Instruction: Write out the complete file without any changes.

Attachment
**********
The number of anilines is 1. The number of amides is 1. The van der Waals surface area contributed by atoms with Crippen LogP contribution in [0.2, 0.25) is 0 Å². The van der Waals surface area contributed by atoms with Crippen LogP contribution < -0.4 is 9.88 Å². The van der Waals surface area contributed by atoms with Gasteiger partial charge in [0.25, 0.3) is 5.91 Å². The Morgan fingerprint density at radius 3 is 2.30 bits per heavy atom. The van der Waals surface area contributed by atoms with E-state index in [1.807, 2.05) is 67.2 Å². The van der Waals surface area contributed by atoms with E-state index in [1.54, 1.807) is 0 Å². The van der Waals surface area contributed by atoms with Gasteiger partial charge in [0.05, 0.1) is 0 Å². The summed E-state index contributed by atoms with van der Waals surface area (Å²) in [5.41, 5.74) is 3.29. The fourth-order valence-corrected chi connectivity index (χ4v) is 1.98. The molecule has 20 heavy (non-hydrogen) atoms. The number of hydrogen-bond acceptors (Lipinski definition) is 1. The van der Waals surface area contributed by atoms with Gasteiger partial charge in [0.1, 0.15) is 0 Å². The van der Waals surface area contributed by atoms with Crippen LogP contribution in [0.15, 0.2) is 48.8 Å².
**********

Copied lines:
The number of anilines is 1. The number of amides is 1. The van der Waals surface area contributed by atoms with Crippen LogP contribution in [0.2, 0.25) is 0 Å². The van der Waals surface area contributed by atoms with Crippen LogP contribution < -0.4 is 9.88 Å². The van der Waals surface area contributed by atoms with Gasteiger partial charge in [0.25, 0.3) is 5.91 Å². The Morgan fingerprint density at radius 3 is 2.30 bits per heavy atom. The van der Waals surface area contributed by atoms with E-state index in [1.807, 2.05) is 67.2 Å². The van der Waals surface area contributed by atoms with E-state index in [1.54, 1.807) is 0 Å². The van der Waals surface area contributed by atoms with Gasteiger partial charge in [0.05, 0.1) is 0 Å². The summed E-state index contributed by atoms with van der Waals surface area (Å²) in [5.41, 5.74) is 3.29. The fourth-order valence-corrected chi connectivity index (χ4v) is 1.98. The molecule has 20 heavy (non-hydrogen) atoms. The number of hydrogen-bond acceptors (Lipinski definition) is 1. The van der Waals surface area contributed by atoms with Gasteiger partial charge in [0.1, 0.15) is 0 Å². The van der Waals surface area contributed by atoms with Crippen LogP contribution in [0.15, 0.2) is 48.8 Å².